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I'm a LyX user and have a small question -

How do I incorporate to my a document a table consists only of the numbers {0,1}, with borders between the cells, and with small colored circles on the intersections/corners that indicates if the number of 1's touching the intersection/corner is odd or even.


share|improve this question
Oh, I'll compute it myself... :-) – Amihai Zivan Feb 21 '13 at 14:31
Thank you for posting this question. It served me as an excuse to finally do some stuff with lualatex, and I've found it too much fun! – JLDiaz Feb 21 '13 at 18:28
up vote 9 down vote accepted


I decided to learn a bit of lua and translate to LuaLaTeX my pythonic solution. You can jump directly to the section LuaLaTeX if you are not interested in python.

Original answer

I would use tikz to draw the grid, put the 1's and 0's on it, and painting the small circles. However it remains the problem of computing the color of each circle.

Although this can be surely done in pure latex, I think it is a daunting task, because LaTeX does not provide data structures to hold bidimiensional arrays which are needed for this problem. I think that a LuaTeX solution (mixed with tikz output) would be the best way, but I lack the skills to provide such a solution. I would be happy to see one.

In the meantime, I wrote python script which outputs the required tikz code.


data = [
 [ 0, 1, 0, 0, 0, 1 ],
 [ 1, 1, 1, 0, 1, 1 ],
 [ 0, 1, 0, 1, 1, 0 ],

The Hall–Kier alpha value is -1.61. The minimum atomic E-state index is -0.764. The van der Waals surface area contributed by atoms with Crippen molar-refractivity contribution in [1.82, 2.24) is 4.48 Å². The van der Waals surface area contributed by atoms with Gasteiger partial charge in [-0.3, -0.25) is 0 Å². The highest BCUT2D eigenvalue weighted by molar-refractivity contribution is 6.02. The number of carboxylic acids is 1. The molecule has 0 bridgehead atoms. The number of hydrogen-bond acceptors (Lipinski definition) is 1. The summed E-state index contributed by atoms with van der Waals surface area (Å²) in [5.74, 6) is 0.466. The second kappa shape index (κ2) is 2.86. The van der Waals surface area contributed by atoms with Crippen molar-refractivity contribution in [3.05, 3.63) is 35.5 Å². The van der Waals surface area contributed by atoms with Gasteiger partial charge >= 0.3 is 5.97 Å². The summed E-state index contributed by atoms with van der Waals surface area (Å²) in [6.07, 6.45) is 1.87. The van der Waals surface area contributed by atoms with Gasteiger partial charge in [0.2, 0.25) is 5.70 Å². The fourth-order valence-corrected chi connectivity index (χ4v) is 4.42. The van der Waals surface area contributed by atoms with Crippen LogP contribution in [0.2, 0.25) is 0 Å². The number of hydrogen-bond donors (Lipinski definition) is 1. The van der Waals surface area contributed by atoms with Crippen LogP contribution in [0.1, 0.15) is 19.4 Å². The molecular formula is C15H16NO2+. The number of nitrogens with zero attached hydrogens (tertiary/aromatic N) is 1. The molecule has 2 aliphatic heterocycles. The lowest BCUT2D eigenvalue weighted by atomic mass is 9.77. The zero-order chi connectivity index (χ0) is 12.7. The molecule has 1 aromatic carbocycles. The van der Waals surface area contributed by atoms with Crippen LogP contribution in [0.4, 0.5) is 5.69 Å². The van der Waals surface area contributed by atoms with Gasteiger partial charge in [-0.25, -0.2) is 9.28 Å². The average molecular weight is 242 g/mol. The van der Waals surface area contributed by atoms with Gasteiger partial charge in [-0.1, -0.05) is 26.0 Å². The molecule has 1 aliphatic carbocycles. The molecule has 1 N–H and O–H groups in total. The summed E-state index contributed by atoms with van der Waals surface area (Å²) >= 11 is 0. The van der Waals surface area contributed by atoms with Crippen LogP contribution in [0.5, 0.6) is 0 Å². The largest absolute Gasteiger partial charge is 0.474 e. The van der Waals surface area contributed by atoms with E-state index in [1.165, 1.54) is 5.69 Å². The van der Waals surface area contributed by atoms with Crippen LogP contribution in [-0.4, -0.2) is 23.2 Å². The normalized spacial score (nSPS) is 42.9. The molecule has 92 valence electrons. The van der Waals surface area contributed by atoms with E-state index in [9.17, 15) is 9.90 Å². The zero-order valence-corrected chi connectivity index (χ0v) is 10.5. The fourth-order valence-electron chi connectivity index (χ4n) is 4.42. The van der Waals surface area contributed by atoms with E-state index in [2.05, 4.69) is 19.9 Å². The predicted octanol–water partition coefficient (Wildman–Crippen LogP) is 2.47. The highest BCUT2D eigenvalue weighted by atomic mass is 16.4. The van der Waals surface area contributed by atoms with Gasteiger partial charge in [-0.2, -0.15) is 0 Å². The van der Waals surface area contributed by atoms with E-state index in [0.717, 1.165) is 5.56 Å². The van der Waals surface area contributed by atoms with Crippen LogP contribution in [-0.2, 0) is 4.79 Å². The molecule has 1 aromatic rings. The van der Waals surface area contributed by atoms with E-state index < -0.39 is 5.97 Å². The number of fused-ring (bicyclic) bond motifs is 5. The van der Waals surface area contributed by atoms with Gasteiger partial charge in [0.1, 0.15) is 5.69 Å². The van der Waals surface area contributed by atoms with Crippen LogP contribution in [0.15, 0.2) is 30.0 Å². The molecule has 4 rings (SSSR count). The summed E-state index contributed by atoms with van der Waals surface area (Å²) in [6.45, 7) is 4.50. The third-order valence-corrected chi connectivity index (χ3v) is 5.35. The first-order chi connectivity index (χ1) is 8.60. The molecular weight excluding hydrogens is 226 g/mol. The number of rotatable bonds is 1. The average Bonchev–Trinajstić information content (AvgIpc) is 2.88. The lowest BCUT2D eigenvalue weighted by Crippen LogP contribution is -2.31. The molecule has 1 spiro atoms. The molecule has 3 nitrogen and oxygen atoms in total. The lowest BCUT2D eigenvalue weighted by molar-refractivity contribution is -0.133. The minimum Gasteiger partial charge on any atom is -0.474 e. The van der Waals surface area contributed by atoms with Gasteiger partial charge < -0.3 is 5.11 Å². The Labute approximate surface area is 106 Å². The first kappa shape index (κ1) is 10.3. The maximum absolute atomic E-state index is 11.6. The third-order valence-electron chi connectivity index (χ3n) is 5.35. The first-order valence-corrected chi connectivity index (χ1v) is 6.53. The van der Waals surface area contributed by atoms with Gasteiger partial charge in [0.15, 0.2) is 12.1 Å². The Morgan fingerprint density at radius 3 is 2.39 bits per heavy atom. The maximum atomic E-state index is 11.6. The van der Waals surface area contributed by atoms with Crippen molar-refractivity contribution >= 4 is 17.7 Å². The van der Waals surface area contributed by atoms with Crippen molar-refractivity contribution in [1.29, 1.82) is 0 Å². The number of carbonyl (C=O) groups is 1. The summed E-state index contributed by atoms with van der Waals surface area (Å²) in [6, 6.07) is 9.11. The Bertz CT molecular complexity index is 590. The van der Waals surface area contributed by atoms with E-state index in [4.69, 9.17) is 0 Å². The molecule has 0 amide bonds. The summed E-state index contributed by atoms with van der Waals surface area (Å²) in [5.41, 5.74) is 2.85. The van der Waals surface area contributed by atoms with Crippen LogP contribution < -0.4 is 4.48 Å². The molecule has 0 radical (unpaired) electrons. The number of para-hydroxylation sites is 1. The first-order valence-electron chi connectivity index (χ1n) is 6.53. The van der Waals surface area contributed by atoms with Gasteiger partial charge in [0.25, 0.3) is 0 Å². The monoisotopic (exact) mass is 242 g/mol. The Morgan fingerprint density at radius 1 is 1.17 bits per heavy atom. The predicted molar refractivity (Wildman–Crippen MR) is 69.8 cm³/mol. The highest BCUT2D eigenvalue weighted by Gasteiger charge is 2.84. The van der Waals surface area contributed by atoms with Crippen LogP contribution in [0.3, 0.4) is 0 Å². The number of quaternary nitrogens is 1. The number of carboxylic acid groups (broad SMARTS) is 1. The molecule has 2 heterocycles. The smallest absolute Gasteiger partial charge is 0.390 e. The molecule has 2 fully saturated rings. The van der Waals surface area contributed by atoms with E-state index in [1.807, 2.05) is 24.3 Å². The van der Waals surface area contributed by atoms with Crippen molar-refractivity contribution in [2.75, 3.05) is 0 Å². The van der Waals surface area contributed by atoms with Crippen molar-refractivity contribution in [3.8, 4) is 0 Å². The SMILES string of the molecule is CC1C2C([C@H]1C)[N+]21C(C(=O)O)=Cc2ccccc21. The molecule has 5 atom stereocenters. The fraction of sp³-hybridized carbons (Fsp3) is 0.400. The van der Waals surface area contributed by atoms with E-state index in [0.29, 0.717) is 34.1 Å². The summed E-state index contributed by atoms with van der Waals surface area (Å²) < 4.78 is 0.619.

[ 0, 0, 1, 1, 0, 0 ],
 [ 1, 0 ,0, 0, 1, 1 ]



Code (python, sorry):

# Put here your data. You can add/remove rows and columns as required
# The code will self-adapt to the size of this matrix.
# Only requirement is that all rows should have the same length
data = [
 [ 0, 1, 0, 0, 0, 1 ],
 [ 1, 1, 1, 0, 1, 1 ],
 [ 0, 1, 0, 1, 1, 0 ],
 [ 0, 0, 1, 1, 0, 0 ],
 [ 1, 0 ,0, 0, 1, 1 ]

# A little cheating...
# Next table will be equal to the one named "data", but padded
# with zeros at its contour
padded_data = [] 
width = len(data[0])+2
padded_data.append([0]*width)  # First row of zeros
for row in data:
    padded_data.append([0] + row + [0]) # Middle rows
padded_data.append([0]*width)  # Last row of zeros

# This simplifies the implementation of the next fundamental function
def parity(y, x):
      This function computes the parity of a intersection/corner.
      The intersection is located at the edge between rows and colums
      so that (y,x) is the intersection of the line which separates